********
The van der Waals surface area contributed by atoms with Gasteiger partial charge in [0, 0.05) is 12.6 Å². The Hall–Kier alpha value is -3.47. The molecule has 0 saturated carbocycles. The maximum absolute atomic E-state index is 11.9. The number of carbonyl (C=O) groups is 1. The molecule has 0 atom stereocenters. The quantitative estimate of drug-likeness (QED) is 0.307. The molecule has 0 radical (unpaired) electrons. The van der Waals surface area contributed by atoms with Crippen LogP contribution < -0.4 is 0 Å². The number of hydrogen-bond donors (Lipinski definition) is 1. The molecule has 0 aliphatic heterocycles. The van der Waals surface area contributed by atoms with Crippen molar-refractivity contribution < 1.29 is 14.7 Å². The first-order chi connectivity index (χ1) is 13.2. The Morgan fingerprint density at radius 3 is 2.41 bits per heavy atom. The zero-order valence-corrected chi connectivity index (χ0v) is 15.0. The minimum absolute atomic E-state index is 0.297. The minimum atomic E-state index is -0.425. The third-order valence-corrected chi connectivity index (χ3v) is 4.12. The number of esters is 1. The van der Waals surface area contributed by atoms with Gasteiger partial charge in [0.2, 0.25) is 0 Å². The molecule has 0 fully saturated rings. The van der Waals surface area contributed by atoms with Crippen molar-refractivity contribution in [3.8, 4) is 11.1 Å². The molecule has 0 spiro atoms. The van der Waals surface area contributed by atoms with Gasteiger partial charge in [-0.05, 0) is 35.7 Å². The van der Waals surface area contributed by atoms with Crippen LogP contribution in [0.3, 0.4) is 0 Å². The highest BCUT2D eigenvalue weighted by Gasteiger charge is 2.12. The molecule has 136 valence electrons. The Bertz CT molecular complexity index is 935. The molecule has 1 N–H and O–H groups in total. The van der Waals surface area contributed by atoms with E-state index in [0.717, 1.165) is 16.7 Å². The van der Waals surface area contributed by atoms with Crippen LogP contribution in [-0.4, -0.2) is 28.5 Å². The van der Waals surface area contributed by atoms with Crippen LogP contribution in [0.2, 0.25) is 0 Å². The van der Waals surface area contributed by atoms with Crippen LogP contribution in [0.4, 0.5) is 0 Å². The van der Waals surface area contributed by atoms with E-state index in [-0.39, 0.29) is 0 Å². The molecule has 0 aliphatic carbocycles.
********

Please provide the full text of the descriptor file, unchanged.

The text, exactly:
The van der Waals surface area contributed by atoms with Gasteiger partial charge in [0, 0.05) is 12.6 Å². The Hall–Kier alpha value is -3.47. The molecule has 0 saturated carbocycles. The maximum absolute atomic E-state index is 11.9. The number of carbonyl (C=O) groups is 1. The molecule has 0 atom stereocenters. The quantitative estimate of drug-likeness (QED) is 0.307. The molecule has 0 radical (unpaired) electrons. The van der Waals surface area contributed by atoms with Crippen LogP contribution < -0.4 is 0 Å². The number of hydrogen-bond donors (Lipinski definition) is 1. The molecule has 0 aliphatic heterocycles. The van der Waals surface area contributed by atoms with Crippen molar-refractivity contribution < 1.29 is 14.7 Å². The first-order chi connectivity index (χ1) is 13.2. The Morgan fingerprint density at radius 3 is 2.41 bits per heavy atom. The zero-order valence-corrected chi connectivity index (χ0v) is 15.0. The minimum absolute atomic E-state index is 0.297. The minimum atomic E-state index is -0.425. The third-order valence-corrected chi connectivity index (χ3v) is 4.12. The number of esters is 1. The van der Waals surface area contributed by atoms with Gasteiger partial charge in [0.2, 0.25) is 0 Å². The molecule has 0 fully saturated rings. The van der Waals surface area contributed by atoms with Crippen molar-refractivity contribution in [3.8, 4) is 11.1 Å². The molecule has 0 spiro atoms. The van der Waals surface area contributed by atoms with Gasteiger partial charge in [-0.05, 0) is 35.7 Å². The van der Waals surface area contributed by atoms with Crippen LogP contribution in [0.3, 0.4) is 0 Å². The highest BCUT2D eigenvalue weighted by Gasteiger charge is 2.12. The molecule has 136 valence electrons. The Bertz CT molecular complexity index is 935. The molecule has 1 N–H and O–H groups in total. The van der Waals surface area contributed by atoms with E-state index in [0.717, 1.165) is 16.7 Å². The van der Waals surface area contributed by atoms with Crippen LogP contribution in [-0.4, -0.2) is 28.5 Å². The van der Waals surface area contributed by atoms with Crippen LogP contribution in [0.2, 0.25) is 0 Å². The van der Waals surface area contributed by atoms with Crippen LogP contribution in [0.4, 0.5) is 0 Å². The van der Waals surface area contributed by atoms with E-state index in [-0.39, 0.29) is 0 Å². The molecule has 0 aliphatic carbocycles.